He had a website at:

    http://americanstalingrad.bravehost.com/HOLLYWOODRebeccaR-.htm

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  • Comment number 60. Posted by Megan

    on 23 Jun 2010 07:03

    I find the lecture of interest, but the debate it has provoked profoundly depressing.

    Science is neutral, like fire or a knife. It can do great good and it can do great harm... and often it is not on purpose but an accident which outcome you get. But we don't forgo fire because it can destroy, not get rid of all our knives because if you stick them in people it hurts and they can die (ask any surgeon!).

    It is the old "Two men look out from prison bars, one saw mud the other stars" concept: your opinion on the value of scientific endevour depends more on YOUR outlook than on SCIENCE itself. I believe in the optomistic view, but tempered with pragmatism - and prefer above all, to KNOW. Finding out can be the greatest fun imaginable, it's why learning is such an enjoyable process even when you are learning about what others have already done rather than adding something new.

    No event is devoid of opportunities... and climates have changed ever since the planet was in a state to HAVE a climate. The trick is to find out what the climate is doing, and adapt to it.

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  • Comment number 59. Posted by polly_gone

    on 23 Jun 2010 06:48

    Life is important in all its various guises. We know, with or without science, our tendency to think about beginnings and endings may be very simplistic and death may be a far more complex event than we can consciously understand. We know, with or without science, our subconscious is a jewel in our personal crowns, almost unfathomable in its rich tapestry of potential.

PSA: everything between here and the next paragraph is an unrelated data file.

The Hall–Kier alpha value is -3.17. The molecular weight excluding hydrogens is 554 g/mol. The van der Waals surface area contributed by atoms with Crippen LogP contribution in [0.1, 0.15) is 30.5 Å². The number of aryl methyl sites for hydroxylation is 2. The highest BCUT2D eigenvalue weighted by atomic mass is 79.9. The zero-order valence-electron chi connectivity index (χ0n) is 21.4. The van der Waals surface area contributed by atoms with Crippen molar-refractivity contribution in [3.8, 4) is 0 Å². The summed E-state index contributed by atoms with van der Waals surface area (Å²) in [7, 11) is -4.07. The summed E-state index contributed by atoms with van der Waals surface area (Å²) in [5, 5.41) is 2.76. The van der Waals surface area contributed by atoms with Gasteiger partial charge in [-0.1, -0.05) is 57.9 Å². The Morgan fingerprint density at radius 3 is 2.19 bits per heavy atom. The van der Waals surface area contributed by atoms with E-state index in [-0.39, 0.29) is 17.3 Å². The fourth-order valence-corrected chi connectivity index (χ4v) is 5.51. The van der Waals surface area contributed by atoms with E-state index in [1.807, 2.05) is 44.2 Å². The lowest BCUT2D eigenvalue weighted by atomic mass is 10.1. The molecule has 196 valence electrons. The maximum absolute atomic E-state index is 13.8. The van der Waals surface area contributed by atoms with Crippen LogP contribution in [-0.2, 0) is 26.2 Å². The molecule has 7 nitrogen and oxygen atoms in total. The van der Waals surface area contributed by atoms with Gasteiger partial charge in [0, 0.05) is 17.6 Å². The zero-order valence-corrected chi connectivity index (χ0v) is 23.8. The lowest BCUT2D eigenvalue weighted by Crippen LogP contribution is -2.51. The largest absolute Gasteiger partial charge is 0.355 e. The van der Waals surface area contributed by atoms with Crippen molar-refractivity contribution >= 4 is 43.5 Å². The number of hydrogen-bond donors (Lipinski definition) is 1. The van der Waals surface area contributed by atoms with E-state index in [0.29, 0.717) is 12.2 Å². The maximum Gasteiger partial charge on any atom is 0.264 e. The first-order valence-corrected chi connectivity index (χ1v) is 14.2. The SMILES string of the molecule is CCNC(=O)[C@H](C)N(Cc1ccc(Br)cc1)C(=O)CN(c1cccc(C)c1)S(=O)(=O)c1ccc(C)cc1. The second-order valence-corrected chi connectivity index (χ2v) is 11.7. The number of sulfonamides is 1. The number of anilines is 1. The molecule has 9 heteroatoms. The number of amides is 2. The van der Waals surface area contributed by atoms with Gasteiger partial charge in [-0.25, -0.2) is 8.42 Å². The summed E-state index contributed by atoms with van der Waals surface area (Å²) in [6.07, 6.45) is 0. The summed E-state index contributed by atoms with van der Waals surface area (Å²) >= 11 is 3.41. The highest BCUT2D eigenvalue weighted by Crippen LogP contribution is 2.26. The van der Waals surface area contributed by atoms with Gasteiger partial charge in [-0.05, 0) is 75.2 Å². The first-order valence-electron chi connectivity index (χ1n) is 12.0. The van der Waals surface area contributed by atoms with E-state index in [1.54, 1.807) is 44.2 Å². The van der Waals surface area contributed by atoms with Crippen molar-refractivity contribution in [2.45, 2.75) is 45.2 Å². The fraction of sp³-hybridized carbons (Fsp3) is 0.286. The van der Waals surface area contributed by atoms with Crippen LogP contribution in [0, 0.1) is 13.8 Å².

Science needs to apply the same unlimited freedom of expressions it bestows in cosmology to all avenues of human endeavour, including, dare I say it, the more spiritual, sacred, and esoteric guilds of humanity.

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  • Comment number 58. Posted by markus_uk

    on 22 Jun 2010 21:20

    education - inseparable from science - was cut by 25% today. Says it all!

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  • Comment number 57. Posted by corum-populo-2010

    on 22 Jun 2010 21:07

    Having read so many sophisticated comments from those 'sow' much brighter than me, I comment with huge trepidation?

    1) GM crops - honestly? Are still ultimately about private license and permission to grow said GM crop? Why are huge multi-national companies investing in GM crops? If you were a share-holder and not a peasant - what would you invest in?

    2) As for climate change - am agnostic - the focus for science and scientists, in all areas, should focus on ensuring and maintaining a clean drinking water supply. Australia is building de-salination plants.

    3) All governments, scientists, business and 'ordinary' people absolutely KNOW that we, as humans are living on the edge of power supply and that however many millions of ordinary people cut their use of power - it is nothing compared to the waste of ALL government departments and business globally?

    It would be helpful if governments, scientists etc., stopped pretending - people know the problems - be honest and deal with power and water supply - don't allow anarchists and greens with no answers to run the main problems?